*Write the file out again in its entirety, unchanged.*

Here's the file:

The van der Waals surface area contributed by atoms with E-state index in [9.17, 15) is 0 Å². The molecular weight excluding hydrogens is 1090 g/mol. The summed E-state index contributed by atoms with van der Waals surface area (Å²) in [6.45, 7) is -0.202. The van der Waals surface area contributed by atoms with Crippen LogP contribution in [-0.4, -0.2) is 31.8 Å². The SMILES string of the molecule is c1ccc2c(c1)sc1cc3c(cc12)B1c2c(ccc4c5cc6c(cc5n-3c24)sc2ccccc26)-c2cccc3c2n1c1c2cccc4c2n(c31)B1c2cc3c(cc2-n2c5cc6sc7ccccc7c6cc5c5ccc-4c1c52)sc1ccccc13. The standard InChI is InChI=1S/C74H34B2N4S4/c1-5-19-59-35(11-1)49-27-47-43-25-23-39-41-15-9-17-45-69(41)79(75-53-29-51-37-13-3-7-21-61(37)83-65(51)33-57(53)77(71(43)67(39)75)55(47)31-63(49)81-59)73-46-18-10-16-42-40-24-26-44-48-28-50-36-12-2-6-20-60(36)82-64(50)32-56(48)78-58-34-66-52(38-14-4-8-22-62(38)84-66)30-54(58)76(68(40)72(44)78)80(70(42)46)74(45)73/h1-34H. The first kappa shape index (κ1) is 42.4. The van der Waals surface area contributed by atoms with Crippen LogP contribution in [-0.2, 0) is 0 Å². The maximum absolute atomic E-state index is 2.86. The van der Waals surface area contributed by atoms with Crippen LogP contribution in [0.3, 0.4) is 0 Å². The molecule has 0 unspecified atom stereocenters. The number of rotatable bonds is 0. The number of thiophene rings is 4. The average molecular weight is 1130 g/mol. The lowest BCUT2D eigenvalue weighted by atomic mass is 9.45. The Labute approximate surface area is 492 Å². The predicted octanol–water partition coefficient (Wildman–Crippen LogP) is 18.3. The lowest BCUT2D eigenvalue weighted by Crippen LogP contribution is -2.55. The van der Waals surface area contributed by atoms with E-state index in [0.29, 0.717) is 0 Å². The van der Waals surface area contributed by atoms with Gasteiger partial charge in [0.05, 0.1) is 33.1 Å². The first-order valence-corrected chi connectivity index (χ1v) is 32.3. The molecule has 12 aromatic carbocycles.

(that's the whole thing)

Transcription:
The van der Waals surface area contributed by atoms with E-state index in [9.17, 15) is 0 Å². The molecular weight excluding hydrogens is 1090 g/mol. The summed E-state index contributed by atoms with van der Waals surface area (Å²) in [6.45, 7) is -0.202. The van der Waals surface area contributed by atoms with Crippen LogP contribution in [-0.4, -0.2) is 31.8 Å². The SMILES string of the molecule is c1ccc2c(c1)sc1cc3c(cc12)B1c2c(ccc4c5cc6c(cc5n-3c24)sc2ccccc26)-c2cccc3c2n1c1c2cccc4c2n(c31)B1c2cc3c(cc2-n2c5cc6sc7ccccc7c6cc5c5ccc-4c1c52)sc1ccccc13. The standard InChI is InChI=1S/C74H34B2N4S4/c1-5-19-59-35(11-1)49-27-47-43-25-23-39-41-15-9-17-45-69(41)79(75-53-29-51-37-13-3-7-21-61(37)83-65(51)33-57(53)77(71(43)67(39)75)55(47)31-63(49)81-59)73-46-18-10-16-42-40-24-26-44-48-28-50-36-12-2-6-20-60(36)82-64(50)32-56(48)78-58-34-66-52(38-14-4-8-22-62(38)84-66)30-54(58)76(68(40)72(44)78)80(70(42)46)74(45)73/h1-34H. The first kappa shape index (κ1) is 42.4. The van der Waals surface area contributed by atoms with Crippen LogP contribution in [-0.2, 0) is 0 Å². The maximum absolute atomic E-state index is 2.86. The van der Waals surface area contributed by atoms with Crippen LogP contribution in [0.3, 0.4) is 0 Å². The molecule has 0 unspecified atom stereocenters. The number of rotatable bonds is 0. The number of thiophene rings is 4. The average molecular weight is 1130 g/mol. The lowest BCUT2D eigenvalue weighted by atomic mass is 9.45. The Labute approximate surface area is 492 Å². The predicted octanol–water partition coefficient (Wildman–Crippen LogP) is 18.3. The lowest BCUT2D eigenvalue weighted by Crippen LogP contribution is -2.55. The van der Waals surface area contributed by atoms with E-state index in [0.29, 0.717) is 0 Å². The van der Waals surface area contributed by atoms with Gasteiger partial charge in [0.05, 0.1) is 33.1 Å². The first-order valence-corrected chi connectivity index (χ1v) is 32.3. The molecule has 12 aromatic carbocycles.